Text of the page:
Advantages: OpenSource (support may be purchased), Browser and platform compatibility. Speed and flexibility. Increasingly powerful development tools. Flexiblity to deliver as either Flash or AJAX.
Disadvantages: Rare skillset required to do development with these components that most corporations do not have. Issues and Challenges with searchability from search engines, Platform may not be robust enough for large-scale complex applications.

6. SVG (Scalable Vector Graphics)

A text based graphics language that describes images with vector shapes, text, and embedded raster graphics. It can be integrated with XML datasources or SMIL (Synchronized Multimedia Integration Language). It has good interoperability with CSS, and JavaScript.

Advantages: Speed and flexibility.
Disadvantages: Requires proprietary plugins that many firms will not allow users to install. Rare skillset required to do development with these components that most corporations do not have. This language is still somewhat immature and developing.

7. AJAX (Asychronous JavaScript and XML)

A set of native client-side browser technologies that can be combined to build powerful user interfaces and do asynchronous communication with business layer software on the server. My handy definition of Ajax is: DHTML + XHR = Ajax. There are many emerging frameworks designed to help with Ajax app development (Dojo, Prototype, Tibco GI).

Advantages: Powerful and has high level of browser and platform compatibility. No 3rd party platform (except for a browser) required for full compatibility. High interoperability with other web based components and code. Ajax uses the native browser scripting language.
Disadvantages: Somewhat complex and can be quirky to do sophisticated development with, although the basic skillset necessary for interacting with components is quite common.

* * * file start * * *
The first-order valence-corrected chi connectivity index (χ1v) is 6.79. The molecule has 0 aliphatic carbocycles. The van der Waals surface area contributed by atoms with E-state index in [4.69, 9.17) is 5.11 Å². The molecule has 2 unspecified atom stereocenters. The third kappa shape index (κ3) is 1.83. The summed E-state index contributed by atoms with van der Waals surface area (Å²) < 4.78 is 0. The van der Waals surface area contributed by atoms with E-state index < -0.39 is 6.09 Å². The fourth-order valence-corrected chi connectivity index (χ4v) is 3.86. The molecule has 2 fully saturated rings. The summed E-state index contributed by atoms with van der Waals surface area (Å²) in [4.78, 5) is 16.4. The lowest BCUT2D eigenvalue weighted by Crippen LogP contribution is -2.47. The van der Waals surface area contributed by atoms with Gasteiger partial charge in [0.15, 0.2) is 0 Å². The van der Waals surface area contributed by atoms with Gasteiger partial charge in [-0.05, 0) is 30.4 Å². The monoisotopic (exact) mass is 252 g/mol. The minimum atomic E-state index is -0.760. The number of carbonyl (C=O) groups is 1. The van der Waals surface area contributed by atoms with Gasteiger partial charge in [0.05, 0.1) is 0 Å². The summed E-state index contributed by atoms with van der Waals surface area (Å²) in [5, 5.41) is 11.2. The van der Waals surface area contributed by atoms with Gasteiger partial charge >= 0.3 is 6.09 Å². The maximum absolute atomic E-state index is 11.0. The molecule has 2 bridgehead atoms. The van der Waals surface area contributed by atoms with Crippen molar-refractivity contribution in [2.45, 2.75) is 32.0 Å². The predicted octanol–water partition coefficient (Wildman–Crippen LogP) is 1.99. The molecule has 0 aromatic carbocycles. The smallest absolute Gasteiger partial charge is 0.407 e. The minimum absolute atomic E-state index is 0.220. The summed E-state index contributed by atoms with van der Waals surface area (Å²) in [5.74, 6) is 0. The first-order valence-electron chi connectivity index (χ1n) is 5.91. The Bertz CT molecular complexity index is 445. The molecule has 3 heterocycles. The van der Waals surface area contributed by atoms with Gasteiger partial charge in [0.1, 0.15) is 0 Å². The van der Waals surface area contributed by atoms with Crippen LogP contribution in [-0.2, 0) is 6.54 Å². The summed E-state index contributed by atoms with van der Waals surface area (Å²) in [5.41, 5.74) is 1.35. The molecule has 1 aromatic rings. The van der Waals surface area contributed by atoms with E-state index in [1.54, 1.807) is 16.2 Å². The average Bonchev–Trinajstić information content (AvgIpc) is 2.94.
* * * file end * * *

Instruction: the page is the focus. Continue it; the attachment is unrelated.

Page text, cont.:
In Conclusion

Ajax is a natural choice for four main reasons:

1. Solves Business Problems – Ultimately improves user experience and user adoption
2. Platform Independence – OS, Browser and Vendor independence
3. Skillset Conformity – Leverages mainstream skillsets (Javascript, DHTML, XML)
4. Network Effects – Widespread adoption by the marketplace increases its viability

The chart below illustrates the differences in RIA technologies and ultimately the strengths of the AJAX approach. AJAX is rapidly working towards ubiquity and should become part of the common web fabric.


Anonymous said...

Great overview. I think flash still has a place for Interactive Rich Media and Laszlo will be able to play both sides of the fence. AJAX is too complicated right now but the toolsets will mitigate this in the next 6 months.

Anonymous said...

Not Correct. Seems you have taken a high level stab and come to some very absolute decisions (and sadly what might be construed as advice)

AJAX has a host of cross browser / cross platform issues that plagued regular HTML development. It should not score a 4 on your chart. It is in no way a "clear" leader. Pad any estimate by at least 200% for QA, or pick your browser (minor version) and platform. Create a macro to write the following statement:

if(isIE && isMinorVersionThis){
else if (isIE && isMinorVersionThat){
else if (isWindows && isFirefox && isMinorVersionThis){
else if (isMac && isIE && !isOpera){
.... repeat ad nauseam.

XAML will someday rule the universe, something that I am not happy about. But prepare for the inevitable. Sorry Google, MS isn’t going anywhere.

Laszlo and LZX require ZERO learning of new language and syntax, and your developers (if they do DHTML) already know it. It is a matter of learning the process of Laszlo, not the skill set. I doubt that you have really fully evaluated this technology.

Anonymous said...

A couple of other clarifications.

* XAML is in fact going to be cross platform. Microsoft has announced an initiative (WPF/E for Windows Presentation Framework Everywhere) under which they will deliver cross-OS plugins that render a very nice subset of XAML.

* It's misleading to say that Ajax and OpenLaszlo are both "Platform Independent". Ajax is OS independent, but tied to a single platform (DHTML). OpenLaszlo is both OS independent and platform independent (Flash now, DHTML soon). In other words, if you say that Ajax is platform independent, you need to say that Flash is platform independent as well.

* I would say that if you argue Vendor independence for Applets or Ajax, you should for SVG -- Adobe's is not the only implementation, Mozilla has one as well, as do others. In addition, it could be argued that OpenLaszlo is Vendor independent as well -- its open source license (CPL) guarantees that the code will still be available even if the corporate sponsor goes away.